Rent Repayment Orders (RROs)
When starting university, finding accommodation is one of the biggest steps in your university plan. Some students may opt for private renting, rather than staying in university halls. This may be because of the homely feel private rental properties can have, or as part of a move-on plan when transitioning out of halls.
It’s important to be aware of your rights when renting in the private sector. Below is a short guide on Rent Repayment Orders. A rent repayment order is a legal order made by a tribunal or court requiring a landlord to pay back some or all of the rent they have received from a tenant. Below we explain the circumstances in which these orders might be granted and how you go about making an application.
1. When might a rent repayment order be made?
This can occur if the landlord or an agent has not followed the proper legal process or has breached their duties as a landlord.
If you have experienced any of the following, you could be entitled to a Rent Repayment Order (RRO) of up to 12 months’ rent back. As a private renting tenant, you have the right to file an RRO application directly, if your landlord has breached legal renting requirements.
Offences which might result in an RRO being issued include:
- Lack of/incorrect licensing: landlords or agencies must ensure their property is licensed, meaning that its been checked to ensure it is safe and suitable for occupants to live in. You can check if where you live is licensed by searching on your local council’s website under ‘license register’.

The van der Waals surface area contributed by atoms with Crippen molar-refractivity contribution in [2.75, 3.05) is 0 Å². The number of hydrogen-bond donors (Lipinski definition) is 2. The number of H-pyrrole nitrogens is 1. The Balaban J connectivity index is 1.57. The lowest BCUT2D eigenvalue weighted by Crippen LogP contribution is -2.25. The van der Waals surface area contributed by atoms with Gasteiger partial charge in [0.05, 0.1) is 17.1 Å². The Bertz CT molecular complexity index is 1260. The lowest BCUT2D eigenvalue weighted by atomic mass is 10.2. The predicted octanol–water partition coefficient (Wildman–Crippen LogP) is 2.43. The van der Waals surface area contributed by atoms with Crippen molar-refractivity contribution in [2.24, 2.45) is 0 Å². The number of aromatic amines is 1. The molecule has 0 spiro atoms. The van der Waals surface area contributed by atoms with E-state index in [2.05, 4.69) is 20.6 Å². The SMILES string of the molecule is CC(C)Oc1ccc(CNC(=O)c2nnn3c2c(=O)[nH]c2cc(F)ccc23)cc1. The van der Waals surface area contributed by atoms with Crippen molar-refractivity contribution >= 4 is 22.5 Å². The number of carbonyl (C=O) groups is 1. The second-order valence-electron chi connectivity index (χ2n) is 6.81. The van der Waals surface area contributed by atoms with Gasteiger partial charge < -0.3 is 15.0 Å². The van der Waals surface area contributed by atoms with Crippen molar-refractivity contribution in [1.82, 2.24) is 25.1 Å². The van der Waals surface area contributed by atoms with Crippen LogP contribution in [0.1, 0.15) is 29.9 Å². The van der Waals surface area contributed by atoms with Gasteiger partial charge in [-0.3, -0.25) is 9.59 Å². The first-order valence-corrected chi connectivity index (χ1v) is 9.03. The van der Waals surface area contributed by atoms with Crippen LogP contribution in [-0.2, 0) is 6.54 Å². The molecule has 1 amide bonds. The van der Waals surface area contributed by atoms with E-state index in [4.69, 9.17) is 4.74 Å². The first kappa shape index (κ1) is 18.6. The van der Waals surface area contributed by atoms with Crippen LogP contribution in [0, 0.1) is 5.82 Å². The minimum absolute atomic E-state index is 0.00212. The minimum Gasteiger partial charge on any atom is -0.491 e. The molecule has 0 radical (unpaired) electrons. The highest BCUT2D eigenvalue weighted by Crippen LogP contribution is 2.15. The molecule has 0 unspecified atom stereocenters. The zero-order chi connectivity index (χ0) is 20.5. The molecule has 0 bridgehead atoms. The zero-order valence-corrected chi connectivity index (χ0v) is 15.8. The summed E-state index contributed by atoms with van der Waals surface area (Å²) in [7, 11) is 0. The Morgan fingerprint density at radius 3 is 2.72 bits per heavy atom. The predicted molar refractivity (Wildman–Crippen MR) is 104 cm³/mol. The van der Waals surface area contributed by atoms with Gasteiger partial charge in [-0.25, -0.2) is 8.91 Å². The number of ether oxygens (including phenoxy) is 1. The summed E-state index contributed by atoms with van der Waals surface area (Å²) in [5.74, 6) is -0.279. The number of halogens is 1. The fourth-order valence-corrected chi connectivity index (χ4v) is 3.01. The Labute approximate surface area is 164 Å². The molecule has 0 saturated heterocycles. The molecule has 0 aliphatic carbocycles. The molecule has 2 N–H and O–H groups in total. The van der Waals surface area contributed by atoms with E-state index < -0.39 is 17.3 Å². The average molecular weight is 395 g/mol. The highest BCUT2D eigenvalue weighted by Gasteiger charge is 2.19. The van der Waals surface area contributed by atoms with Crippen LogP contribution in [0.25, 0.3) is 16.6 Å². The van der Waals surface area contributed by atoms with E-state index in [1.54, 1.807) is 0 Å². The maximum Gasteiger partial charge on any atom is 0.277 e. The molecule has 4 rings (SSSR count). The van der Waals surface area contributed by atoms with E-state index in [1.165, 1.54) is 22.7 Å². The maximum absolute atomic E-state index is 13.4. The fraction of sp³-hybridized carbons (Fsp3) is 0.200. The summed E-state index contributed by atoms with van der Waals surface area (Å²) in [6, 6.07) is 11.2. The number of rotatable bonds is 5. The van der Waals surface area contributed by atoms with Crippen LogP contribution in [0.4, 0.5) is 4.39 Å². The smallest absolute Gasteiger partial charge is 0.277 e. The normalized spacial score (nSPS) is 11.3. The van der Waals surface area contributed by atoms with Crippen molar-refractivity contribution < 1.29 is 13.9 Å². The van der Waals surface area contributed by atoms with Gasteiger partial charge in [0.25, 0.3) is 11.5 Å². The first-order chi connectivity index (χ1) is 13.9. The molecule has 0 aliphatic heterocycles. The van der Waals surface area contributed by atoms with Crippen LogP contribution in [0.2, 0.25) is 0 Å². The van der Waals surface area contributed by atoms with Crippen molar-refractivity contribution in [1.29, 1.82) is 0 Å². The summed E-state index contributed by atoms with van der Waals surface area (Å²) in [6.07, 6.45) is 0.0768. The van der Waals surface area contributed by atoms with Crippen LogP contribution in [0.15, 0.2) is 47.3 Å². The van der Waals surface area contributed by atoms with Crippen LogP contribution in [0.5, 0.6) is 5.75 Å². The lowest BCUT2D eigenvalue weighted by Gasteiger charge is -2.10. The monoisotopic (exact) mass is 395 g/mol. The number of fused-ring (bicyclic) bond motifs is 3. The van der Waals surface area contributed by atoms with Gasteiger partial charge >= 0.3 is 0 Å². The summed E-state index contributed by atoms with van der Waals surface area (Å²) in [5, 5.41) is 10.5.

- Using violence or threatening violence to secure entry to the property
- Unlawful eviction or harassment of occupiers
- Failure to comply with an Improvement Notice (a notice to ensure landlords deal with hazards in the house).
- Failure to comply with a Prohibition Notice (a notice to stop use of part/all of a building due to it being hazardous/unsafe. Your landlord must comply with this notice and you may be moved by your local authority to a safer space).
- Breaching (disobeying) a banning order
Moreover, each case is different, so if you are unsure whether you have experienced any of these offences, come in and discuss your case with our advice team for further support.
The amount of rent that must be repaid is determined by the tribunal or court and may be based on the number of months for which the tenant paid during that time.